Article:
Everyday Virtualization

Creating a Virtualization Service Catalog

All too often, organizations function without a Service Level Agreement (SLA) in the face of stringent expectations. Does this sound familiar? The infrastructure administrator should be one step ahead of those expectations with documented materials. One approach for the collection of virtualization technologies is providing a service catalog that documents what is available and at what level. The service catalog should dispel any myths of the private cloud. How many times have we heard something to the effect that simply because a server is a virtual machine (VM), off-site disaster recovery is built-in? The fact is, virtualization technologies are frequently blurred with cloud technologies.

As a style guide, infrastructure administrators can check out the Storage Networking Industry Association (SNIA) Tiered Services and Classification presentation. While written specifically for storage, this can also be a format guide for all key categories of virtualized infrastructures. With this in mind, virtualization service catalogs should include all areas of virtualized infrastructures in a simple menu format. Here are some categories to consider:

Guest operating systems: This feature outlines which guest OSes are offered in virtual environments. This can help users keep up with new releases as well as unsupported offerings such as Windows 2000, which has fallen off of the Microsoft extended support list.

Data protection solutions: If standard backups are available, workload-protection solutions or full site-recovery solutions can include their respective recovery time objectives and recovery point objectives.

Workload provisioning: There's an entire set of challenges around cost allocation and chargebacks, but the fact is that most organizations don't charge back. A virtualization service catalog should document what types of workloads are available free of infrastructure charges. Many organizations have rules such as "500GB or less is free" in regards to enterprise storage. Virtualization revolves around advance capacity in terms of storage, processor and memory, implying there's always headroom. Effective service catalogs should document that headroom for organic server growth. As an alternative, when a request comes in above this amount, there should be a requirement to purchase infrastructure that will satisfy the request.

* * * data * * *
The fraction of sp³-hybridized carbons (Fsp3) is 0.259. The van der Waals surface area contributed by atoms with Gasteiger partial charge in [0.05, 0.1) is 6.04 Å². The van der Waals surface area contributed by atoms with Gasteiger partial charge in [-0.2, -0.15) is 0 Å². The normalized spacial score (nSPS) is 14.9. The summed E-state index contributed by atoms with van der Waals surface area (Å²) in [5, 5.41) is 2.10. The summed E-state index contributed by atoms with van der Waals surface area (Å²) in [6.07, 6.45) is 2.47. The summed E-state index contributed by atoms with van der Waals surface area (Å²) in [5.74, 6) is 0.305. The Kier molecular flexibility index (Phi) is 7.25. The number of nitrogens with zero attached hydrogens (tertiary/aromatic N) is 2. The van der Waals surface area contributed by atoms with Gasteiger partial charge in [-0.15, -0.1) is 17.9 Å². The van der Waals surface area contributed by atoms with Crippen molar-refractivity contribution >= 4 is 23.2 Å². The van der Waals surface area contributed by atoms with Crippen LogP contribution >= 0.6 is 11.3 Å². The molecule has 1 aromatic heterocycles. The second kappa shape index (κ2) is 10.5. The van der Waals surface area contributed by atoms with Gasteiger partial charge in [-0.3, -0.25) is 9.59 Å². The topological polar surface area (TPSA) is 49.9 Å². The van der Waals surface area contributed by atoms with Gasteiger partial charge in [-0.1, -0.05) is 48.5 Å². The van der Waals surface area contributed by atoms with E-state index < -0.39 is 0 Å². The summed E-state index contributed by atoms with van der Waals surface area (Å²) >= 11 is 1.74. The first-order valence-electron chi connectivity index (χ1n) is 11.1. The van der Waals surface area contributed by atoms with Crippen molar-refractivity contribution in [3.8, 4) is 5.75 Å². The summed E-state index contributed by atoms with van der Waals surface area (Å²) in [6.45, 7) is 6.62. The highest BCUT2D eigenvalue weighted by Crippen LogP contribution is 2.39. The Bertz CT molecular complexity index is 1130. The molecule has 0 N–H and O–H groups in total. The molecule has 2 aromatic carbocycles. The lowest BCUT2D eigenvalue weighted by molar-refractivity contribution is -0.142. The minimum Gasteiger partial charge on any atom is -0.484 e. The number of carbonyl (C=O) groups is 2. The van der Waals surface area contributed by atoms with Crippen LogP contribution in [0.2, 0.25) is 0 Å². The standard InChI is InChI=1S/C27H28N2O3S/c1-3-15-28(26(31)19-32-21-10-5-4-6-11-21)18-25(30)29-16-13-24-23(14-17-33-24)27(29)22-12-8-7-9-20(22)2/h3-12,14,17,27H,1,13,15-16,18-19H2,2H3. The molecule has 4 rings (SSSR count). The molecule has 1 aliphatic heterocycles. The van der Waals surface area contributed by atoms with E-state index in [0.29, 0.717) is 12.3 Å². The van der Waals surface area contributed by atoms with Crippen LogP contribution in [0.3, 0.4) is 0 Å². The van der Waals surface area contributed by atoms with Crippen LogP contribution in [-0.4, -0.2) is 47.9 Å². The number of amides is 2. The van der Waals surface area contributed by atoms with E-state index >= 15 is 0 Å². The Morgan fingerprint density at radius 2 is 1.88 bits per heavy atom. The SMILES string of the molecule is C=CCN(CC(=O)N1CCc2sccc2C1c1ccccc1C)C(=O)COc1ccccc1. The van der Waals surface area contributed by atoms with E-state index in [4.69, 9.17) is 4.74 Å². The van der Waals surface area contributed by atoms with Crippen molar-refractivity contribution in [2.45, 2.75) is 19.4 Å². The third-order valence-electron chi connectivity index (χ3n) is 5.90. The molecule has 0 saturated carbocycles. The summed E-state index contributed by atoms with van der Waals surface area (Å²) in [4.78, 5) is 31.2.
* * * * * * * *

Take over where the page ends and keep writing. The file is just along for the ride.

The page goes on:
Performance objectives: There's nothing more frustrating than trying to troubleshoot a symptom such as a vague report indicating a system is slow. It's also a good idea to spell out disk latency for a LUN (or datastore). If infrastructure administrators provide the performance characteristics up front, there are no surprises later. There may be a revelation when it's found that specific applications are consuming more than the established baseline, and at that point the options are either to move them or add additional resources to mitigate the performance increase. Either way, simply having a baseline number for datastore latency ahead of time is a good idea.

Cost model: While most organizations don't have a formal chargeback process, a cost model for unit costs should be defined. Obvious categories include guest OS licenses, agent software costs for in-guest packages and anything else on a per-OS basis.

Access and security models: All VMs are not created equal, nor are they accessed in the same way. Virtualization tools allow advanced role creation and assignment, but can become complicated. The infrastructure should provide a menu of what access is available and how.

The objective of virtualization service catalogs is to provide infrastructure menus to internal customers. This can look a lot like the SNIA resource -- or it can look like a resource within your own organization that delivers a catalog of services. Above all else, you can't satisfy your customers' expectations if you don't know what the current run rate is.

About the Author

Rick Vanover (Cisco Champion, Microsoft MVP, VMware vExpert) is based in Columbus, Ohio. Vanover's experience includes systems administration and IT management, with virtualization, cloud and storage technologies being the central theme of his career recently. Follow him on Twitter @RickVanover.

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